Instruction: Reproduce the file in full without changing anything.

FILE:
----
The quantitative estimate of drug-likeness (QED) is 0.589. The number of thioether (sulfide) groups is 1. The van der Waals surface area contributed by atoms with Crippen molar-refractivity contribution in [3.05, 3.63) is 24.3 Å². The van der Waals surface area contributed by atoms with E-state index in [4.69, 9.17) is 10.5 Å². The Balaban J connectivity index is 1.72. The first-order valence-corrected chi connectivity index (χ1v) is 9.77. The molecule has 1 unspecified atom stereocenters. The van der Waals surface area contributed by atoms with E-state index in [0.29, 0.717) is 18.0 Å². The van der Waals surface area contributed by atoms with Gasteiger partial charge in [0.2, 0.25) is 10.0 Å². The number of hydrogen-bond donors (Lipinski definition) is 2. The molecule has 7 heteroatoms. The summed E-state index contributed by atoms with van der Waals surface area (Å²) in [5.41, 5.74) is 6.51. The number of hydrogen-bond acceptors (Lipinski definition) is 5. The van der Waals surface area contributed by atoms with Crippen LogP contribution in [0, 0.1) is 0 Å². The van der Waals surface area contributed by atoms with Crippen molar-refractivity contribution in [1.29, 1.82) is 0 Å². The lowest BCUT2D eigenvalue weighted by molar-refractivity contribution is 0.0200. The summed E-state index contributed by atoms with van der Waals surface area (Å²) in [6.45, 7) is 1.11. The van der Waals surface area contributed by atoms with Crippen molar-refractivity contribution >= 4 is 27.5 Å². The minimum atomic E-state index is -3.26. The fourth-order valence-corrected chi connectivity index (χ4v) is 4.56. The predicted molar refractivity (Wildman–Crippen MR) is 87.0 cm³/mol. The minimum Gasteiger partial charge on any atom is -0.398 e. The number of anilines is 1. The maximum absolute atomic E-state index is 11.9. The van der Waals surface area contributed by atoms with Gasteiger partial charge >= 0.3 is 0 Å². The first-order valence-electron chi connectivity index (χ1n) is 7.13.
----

The quantitative estimate of drug-likeness (QED) is 0.589. The number of thioether (sulfide) groups is 1. The van der Waals surface area contributed by atoms with Crippen molar-refractivity contribution in [3.05, 3.63) is 24.3 Å². The van der Waals surface area contributed by atoms with E-state index in [4.69, 9.17) is 10.5 Å². The Balaban J connectivity index is 1.72. The first-order valence-corrected chi connectivity index (χ1v) is 9.77. The molecule has 1 unspecified atom stereocenters. The van der Waals surface area contributed by atoms with E-state index in [0.29, 0.717) is 18.0 Å². The van der Waals surface area contributed by atoms with Gasteiger partial charge in [0.2, 0.25) is 10.0 Å². The number of hydrogen-bond donors (Lipinski definition) is 2. The molecule has 7 heteroatoms. The summed E-state index contributed by atoms with van der Waals surface area (Å²) in [5.41, 5.74) is 6.51. The number of hydrogen-bond acceptors (Lipinski definition) is 5. The van der Waals surface area contributed by atoms with Crippen LogP contribution in [0, 0.1) is 0 Å². The van der Waals surface area contributed by atoms with Crippen molar-refractivity contribution in [1.29, 1.82) is 0 Å². The lowest BCUT2D eigenvalue weighted by molar-refractivity contribution is 0.0200. The summed E-state index contributed by atoms with van der Waals surface area (Å²) in [6.45, 7) is 1.11. The van der Waals surface area contributed by atoms with Crippen molar-refractivity contribution >= 4 is 27.5 Å². The minimum atomic E-state index is -3.26. The fourth-order valence-corrected chi connectivity index (χ4v) is 4.56. The predicted molar refractivity (Wildman–Crippen MR) is 87.0 cm³/mol. The minimum Gasteiger partial charge on any atom is -0.398 e. The number of anilines is 1. The maximum absolute atomic E-state index is 11.9. The van der Waals surface area contributed by atoms with Gasteiger partial charge >= 0.3 is 0 Å². The first-order valence-electron chi connectivity index (χ1n) is 7.13.